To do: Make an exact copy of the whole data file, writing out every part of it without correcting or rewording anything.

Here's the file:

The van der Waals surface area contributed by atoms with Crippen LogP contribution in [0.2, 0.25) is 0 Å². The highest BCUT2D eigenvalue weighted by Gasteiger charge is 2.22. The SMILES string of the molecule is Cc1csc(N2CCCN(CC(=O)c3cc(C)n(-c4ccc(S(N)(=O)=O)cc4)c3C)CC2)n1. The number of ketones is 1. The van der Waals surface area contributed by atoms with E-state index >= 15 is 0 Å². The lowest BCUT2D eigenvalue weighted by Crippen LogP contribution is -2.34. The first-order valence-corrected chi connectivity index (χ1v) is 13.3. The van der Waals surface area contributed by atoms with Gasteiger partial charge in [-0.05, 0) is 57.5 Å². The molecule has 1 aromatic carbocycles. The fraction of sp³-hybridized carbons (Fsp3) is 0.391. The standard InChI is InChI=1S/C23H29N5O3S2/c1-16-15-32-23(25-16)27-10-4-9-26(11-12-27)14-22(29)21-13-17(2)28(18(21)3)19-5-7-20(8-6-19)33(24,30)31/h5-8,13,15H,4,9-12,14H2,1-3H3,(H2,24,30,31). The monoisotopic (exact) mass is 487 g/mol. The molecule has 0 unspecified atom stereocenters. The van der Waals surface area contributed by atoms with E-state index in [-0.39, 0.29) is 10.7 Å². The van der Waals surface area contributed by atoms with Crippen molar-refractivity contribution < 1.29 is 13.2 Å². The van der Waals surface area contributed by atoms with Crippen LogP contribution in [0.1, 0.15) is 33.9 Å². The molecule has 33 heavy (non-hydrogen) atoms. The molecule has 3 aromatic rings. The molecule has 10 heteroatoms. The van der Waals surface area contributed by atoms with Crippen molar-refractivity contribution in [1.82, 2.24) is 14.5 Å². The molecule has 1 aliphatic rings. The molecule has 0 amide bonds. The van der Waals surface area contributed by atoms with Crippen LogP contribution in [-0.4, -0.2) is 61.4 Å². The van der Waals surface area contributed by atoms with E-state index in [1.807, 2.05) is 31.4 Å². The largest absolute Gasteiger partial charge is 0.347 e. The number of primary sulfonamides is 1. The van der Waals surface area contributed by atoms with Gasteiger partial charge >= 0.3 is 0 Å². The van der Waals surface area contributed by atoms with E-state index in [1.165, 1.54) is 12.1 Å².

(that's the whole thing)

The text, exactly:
The van der Waals surface area contributed by atoms with Crippen LogP contribution in [0.2, 0.25) is 0 Å². The highest BCUT2D eigenvalue weighted by Gasteiger charge is 2.22. The SMILES string of the molecule is Cc1csc(N2CCCN(CC(=O)c3cc(C)n(-c4ccc(S(N)(=O)=O)cc4)c3C)CC2)n1. The number of ketones is 1. The van der Waals surface area contributed by atoms with E-state index >= 15 is 0 Å². The lowest BCUT2D eigenvalue weighted by Crippen LogP contribution is -2.34. The first-order valence-corrected chi connectivity index (χ1v) is 13.3. The van der Waals surface area contributed by atoms with Gasteiger partial charge in [-0.05, 0) is 57.5 Å². The molecule has 1 aromatic carbocycles. The fraction of sp³-hybridized carbons (Fsp3) is 0.391. The standard InChI is InChI=1S/C23H29N5O3S2/c1-16-15-32-23(25-16)27-10-4-9-26(11-12-27)14-22(29)21-13-17(2)28(18(21)3)19-5-7-20(8-6-19)33(24,30)31/h5-8,13,15H,4,9-12,14H2,1-3H3,(H2,24,30,31). The monoisotopic (exact) mass is 487 g/mol. The molecule has 0 unspecified atom stereocenters. The van der Waals surface area contributed by atoms with E-state index in [-0.39, 0.29) is 10.7 Å². The van der Waals surface area contributed by atoms with Crippen molar-refractivity contribution < 1.29 is 13.2 Å². The van der Waals surface area contributed by atoms with Crippen LogP contribution in [0.1, 0.15) is 33.9 Å². The molecule has 33 heavy (non-hydrogen) atoms. The molecule has 3 aromatic rings. The molecule has 10 heteroatoms. The van der Waals surface area contributed by atoms with Crippen molar-refractivity contribution in [1.82, 2.24) is 14.5 Å². The molecule has 1 aliphatic rings. The molecule has 0 amide bonds. The van der Waals surface area contributed by atoms with Crippen LogP contribution in [-0.4, -0.2) is 61.4 Å². The van der Waals surface area contributed by atoms with E-state index in [1.807, 2.05) is 31.4 Å². The largest absolute Gasteiger partial charge is 0.347 e. The number of primary sulfonamides is 1. The van der Waals surface area contributed by atoms with Gasteiger partial charge >= 0.3 is 0 Å². The van der Waals surface area contributed by atoms with E-state index in [1.165, 1.54) is 12.1 Å².